Business development / Cybersecurity / Internet / Marketing

Why reputation manager had to manage its own

A "series of cyber-attacks" led to a Google penalty for the Center City company, said CEO Mike Zammuto.

Mike Zammuto, president of, in his new Washington Square office. (Photo by Peter Key for the Philadelphia Business Journal)

Center City reputation manager saw the tables turned when it faced a series of cyber-attacks last December and subsequently got penalized by Google, said CEO Mike Zammuto. Google removed the penalty late this summer, he said.

Google has penalized many websites by lowering their Google rankings if they believe a company is attempting to game the search engine, including, notably, Brooklyn’s Rap Genius. But was not trying to game the search engine, according to Zammuto, rather the company came under “a series of cyber-attacks that included DDoS attacks and negative SEO,” he wrote. “Starting then a large scale, daily effort by an anonymous party to build spammy backlinks to and other related websites.”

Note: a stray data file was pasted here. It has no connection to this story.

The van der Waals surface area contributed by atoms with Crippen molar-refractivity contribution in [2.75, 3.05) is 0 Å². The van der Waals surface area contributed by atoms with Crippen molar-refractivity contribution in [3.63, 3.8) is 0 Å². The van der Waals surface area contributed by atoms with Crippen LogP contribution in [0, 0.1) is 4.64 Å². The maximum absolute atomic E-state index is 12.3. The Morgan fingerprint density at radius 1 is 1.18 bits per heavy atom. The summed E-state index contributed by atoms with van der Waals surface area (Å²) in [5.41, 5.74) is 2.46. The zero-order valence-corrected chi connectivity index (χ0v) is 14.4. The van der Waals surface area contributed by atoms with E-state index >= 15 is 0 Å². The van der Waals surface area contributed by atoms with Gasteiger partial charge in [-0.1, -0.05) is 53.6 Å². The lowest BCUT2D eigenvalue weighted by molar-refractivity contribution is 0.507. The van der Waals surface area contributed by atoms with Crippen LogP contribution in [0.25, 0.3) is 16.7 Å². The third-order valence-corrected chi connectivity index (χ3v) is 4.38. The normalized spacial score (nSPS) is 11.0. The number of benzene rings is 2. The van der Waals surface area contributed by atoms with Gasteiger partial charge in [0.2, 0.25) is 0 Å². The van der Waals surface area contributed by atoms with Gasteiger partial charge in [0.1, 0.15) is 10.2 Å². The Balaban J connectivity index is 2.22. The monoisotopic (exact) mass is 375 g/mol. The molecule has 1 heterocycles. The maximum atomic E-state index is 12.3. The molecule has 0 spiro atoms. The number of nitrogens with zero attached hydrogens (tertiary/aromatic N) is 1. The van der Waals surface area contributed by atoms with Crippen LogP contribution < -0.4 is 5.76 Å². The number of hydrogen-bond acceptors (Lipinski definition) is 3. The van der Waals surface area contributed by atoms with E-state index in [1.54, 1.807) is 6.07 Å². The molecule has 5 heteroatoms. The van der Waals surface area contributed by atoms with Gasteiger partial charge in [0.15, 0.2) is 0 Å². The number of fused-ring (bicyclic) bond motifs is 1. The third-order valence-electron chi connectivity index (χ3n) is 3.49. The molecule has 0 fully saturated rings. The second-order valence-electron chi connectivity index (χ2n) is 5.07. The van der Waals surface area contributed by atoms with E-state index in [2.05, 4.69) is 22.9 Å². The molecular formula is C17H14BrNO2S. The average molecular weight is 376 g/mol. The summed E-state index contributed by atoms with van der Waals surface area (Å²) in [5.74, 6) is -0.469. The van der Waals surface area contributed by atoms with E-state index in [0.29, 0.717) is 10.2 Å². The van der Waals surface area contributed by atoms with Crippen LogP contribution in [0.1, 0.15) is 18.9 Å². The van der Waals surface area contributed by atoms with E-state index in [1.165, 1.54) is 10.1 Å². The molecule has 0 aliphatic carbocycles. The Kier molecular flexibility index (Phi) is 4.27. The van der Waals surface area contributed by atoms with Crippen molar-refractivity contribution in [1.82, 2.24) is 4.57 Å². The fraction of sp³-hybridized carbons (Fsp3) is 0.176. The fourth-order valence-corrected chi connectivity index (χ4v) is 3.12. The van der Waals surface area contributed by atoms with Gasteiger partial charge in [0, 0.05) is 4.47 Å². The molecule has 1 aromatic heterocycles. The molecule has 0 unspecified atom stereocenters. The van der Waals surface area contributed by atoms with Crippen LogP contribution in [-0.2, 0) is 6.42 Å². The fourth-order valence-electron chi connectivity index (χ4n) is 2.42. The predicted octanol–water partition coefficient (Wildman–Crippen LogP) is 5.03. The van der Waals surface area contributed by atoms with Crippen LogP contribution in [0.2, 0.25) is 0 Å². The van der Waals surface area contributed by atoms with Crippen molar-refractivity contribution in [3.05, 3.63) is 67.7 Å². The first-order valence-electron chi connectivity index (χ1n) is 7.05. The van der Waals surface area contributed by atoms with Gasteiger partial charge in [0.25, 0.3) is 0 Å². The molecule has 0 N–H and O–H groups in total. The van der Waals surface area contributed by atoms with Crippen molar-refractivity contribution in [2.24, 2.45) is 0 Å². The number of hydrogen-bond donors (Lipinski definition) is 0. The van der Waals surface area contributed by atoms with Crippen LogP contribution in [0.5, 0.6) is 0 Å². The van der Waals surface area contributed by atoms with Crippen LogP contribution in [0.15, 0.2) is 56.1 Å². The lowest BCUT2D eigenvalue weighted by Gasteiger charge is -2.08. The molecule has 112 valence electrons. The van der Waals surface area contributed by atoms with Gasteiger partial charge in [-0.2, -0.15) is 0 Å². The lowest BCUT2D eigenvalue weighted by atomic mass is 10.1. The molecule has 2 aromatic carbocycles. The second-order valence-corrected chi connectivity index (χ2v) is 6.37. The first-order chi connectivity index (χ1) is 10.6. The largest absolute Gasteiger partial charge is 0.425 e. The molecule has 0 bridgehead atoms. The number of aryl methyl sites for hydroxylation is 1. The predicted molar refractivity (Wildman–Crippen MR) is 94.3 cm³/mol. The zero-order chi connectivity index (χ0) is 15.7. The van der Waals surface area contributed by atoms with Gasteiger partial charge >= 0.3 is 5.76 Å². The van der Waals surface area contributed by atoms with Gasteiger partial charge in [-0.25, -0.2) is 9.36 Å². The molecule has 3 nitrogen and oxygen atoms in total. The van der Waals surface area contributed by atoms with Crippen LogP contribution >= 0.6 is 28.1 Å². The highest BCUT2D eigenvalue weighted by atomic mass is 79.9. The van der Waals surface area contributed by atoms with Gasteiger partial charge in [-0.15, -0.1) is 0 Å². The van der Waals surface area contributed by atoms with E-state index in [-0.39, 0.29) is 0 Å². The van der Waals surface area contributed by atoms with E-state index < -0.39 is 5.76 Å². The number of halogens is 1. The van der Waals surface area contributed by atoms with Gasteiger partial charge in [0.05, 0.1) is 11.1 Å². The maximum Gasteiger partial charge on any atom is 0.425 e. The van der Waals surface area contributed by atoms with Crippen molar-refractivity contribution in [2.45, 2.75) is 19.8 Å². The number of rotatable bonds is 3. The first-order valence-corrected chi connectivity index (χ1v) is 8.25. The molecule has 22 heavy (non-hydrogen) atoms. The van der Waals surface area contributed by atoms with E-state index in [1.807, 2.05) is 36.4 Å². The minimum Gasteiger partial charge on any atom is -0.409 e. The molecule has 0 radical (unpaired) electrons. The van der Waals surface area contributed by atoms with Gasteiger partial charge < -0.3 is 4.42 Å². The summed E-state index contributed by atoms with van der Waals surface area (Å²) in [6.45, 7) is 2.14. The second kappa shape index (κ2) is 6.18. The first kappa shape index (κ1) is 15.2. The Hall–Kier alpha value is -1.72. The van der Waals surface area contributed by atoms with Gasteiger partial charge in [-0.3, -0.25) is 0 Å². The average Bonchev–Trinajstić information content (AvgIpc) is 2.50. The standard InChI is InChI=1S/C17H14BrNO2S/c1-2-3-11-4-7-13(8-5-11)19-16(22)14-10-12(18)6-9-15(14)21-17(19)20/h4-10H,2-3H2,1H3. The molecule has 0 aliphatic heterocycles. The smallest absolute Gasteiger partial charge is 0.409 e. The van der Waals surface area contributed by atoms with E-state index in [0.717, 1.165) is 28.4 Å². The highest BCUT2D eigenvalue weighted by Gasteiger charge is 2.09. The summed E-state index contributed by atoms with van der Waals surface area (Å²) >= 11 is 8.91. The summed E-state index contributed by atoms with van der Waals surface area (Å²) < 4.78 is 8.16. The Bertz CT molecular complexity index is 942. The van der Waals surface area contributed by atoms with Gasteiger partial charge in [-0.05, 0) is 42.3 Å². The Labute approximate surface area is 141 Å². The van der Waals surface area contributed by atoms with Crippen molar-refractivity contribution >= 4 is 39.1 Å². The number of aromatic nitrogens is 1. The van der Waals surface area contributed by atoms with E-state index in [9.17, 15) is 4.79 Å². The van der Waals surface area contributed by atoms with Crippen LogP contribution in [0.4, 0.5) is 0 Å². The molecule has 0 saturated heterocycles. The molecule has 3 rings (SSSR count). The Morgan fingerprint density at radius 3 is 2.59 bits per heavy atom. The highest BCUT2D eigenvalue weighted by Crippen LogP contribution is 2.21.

Here’s how the company responded to our inquiries about the penalty: “We built a team of highly trained and qualified individuals to begin the process of requesting the articles be taken down and add the sites to our disavowal list to demonstrate to Google that these links were built without our approval,” Zammuto said.

Some criticized how tackled the problem, since they also went after “good” (non-spammy) links. (We first learned of the Google penalty when a rep contacted asking us to remove links to from story pages, a request we declined.) That’s an easier way for companies to tackle an SEO problem, according to an SEO expert we spoke with. Rather than picking and choosing all the spammy links, they go at it in bulk, the expert explained. Here’s another blogger’s take on the penalization. also hired an SEO director named Chris Granwehr this summer.

Companies: / Google

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